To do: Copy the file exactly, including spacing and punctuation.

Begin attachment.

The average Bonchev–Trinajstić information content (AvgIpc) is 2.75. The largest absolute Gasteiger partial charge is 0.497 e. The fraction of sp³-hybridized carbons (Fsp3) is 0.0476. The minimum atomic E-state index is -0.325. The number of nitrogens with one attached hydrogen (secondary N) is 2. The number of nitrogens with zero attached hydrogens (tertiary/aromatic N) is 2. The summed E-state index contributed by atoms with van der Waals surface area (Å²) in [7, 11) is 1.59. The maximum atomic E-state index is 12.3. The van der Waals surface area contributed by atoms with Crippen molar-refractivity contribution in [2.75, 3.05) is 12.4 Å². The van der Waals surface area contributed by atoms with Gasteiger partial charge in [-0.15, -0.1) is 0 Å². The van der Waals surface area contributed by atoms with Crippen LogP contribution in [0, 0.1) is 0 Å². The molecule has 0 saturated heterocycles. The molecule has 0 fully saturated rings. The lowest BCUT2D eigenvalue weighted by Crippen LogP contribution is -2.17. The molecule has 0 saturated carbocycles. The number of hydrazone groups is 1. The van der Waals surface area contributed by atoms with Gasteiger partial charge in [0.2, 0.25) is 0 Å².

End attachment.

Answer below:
The average Bonchev–Trinajstić information content (AvgIpc) is 2.75. The largest absolute Gasteiger partial charge is 0.497 e. The fraction of sp³-hybridized carbons (Fsp3) is 0.0476. The minimum atomic E-state index is -0.325. The number of nitrogens with one attached hydrogen (secondary N) is 2. The number of nitrogens with zero attached hydrogens (tertiary/aromatic N) is 2. The summed E-state index contributed by atoms with van der Waals surface area (Å²) in [7, 11) is 1.59. The maximum atomic E-state index is 12.3. The van der Waals surface area contributed by atoms with Crippen molar-refractivity contribution in [2.75, 3.05) is 12.4 Å². The van der Waals surface area contributed by atoms with Gasteiger partial charge in [-0.15, -0.1) is 0 Å². The van der Waals surface area contributed by atoms with Crippen LogP contribution in [0, 0.1) is 0 Å². The molecule has 0 saturated heterocycles. The molecule has 0 fully saturated rings. The lowest BCUT2D eigenvalue weighted by Crippen LogP contribution is -2.17. The molecule has 0 saturated carbocycles. The number of hydrazone groups is 1. The van der Waals surface area contributed by atoms with Gasteiger partial charge in [0.2, 0.25) is 0 Å².